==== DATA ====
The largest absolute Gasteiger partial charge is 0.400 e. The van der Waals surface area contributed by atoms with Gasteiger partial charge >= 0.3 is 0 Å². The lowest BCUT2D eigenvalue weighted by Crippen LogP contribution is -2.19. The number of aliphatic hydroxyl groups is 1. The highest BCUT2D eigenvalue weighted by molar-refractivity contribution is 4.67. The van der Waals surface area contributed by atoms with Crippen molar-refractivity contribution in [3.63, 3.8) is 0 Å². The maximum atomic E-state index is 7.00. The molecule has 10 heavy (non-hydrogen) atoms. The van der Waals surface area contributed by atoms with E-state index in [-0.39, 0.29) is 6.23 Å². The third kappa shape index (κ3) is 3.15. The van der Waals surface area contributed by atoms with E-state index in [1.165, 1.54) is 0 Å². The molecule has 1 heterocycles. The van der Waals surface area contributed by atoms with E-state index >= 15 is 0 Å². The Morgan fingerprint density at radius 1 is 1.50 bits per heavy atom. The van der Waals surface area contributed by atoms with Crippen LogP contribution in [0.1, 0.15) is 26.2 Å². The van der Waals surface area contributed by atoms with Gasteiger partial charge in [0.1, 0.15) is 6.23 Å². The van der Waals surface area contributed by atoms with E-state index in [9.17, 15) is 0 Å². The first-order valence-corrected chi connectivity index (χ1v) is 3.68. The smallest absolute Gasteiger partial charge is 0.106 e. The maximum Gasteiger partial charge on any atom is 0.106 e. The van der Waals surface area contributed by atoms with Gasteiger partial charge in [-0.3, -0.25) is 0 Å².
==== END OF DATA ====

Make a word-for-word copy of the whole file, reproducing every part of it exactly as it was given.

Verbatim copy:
The largest absolute Gasteiger partial charge is 0.400 e. The van der Waals surface area contributed by atoms with Gasteiger partial charge >= 0.3 is 0 Å². The lowest BCUT2D eigenvalue weighted by Crippen LogP contribution is -2.19. The number of aliphatic hydroxyl groups is 1. The highest BCUT2D eigenvalue weighted by molar-refractivity contribution is 4.67. The van der Waals surface area contributed by atoms with Crippen molar-refractivity contribution in [3.63, 3.8) is 0 Å². The maximum atomic E-state index is 7.00. The molecule has 10 heavy (non-hydrogen) atoms. The van der Waals surface area contributed by atoms with E-state index in [-0.39, 0.29) is 6.23 Å². The third kappa shape index (κ3) is 3.15. The van der Waals surface area contributed by atoms with E-state index in [1.165, 1.54) is 0 Å². The molecule has 1 heterocycles. The van der Waals surface area contributed by atoms with E-state index >= 15 is 0 Å². The Morgan fingerprint density at radius 1 is 1.50 bits per heavy atom. The van der Waals surface area contributed by atoms with Crippen LogP contribution in [0.1, 0.15) is 26.2 Å². The van der Waals surface area contributed by atoms with Gasteiger partial charge in [0.1, 0.15) is 6.23 Å². The van der Waals surface area contributed by atoms with E-state index in [9.17, 15) is 0 Å². The first-order valence-corrected chi connectivity index (χ1v) is 3.68. The smallest absolute Gasteiger partial charge is 0.106 e. The maximum Gasteiger partial charge on any atom is 0.106 e. The van der Waals surface area contributed by atoms with Gasteiger partial charge in [-0.3, -0.25) is 0 Å².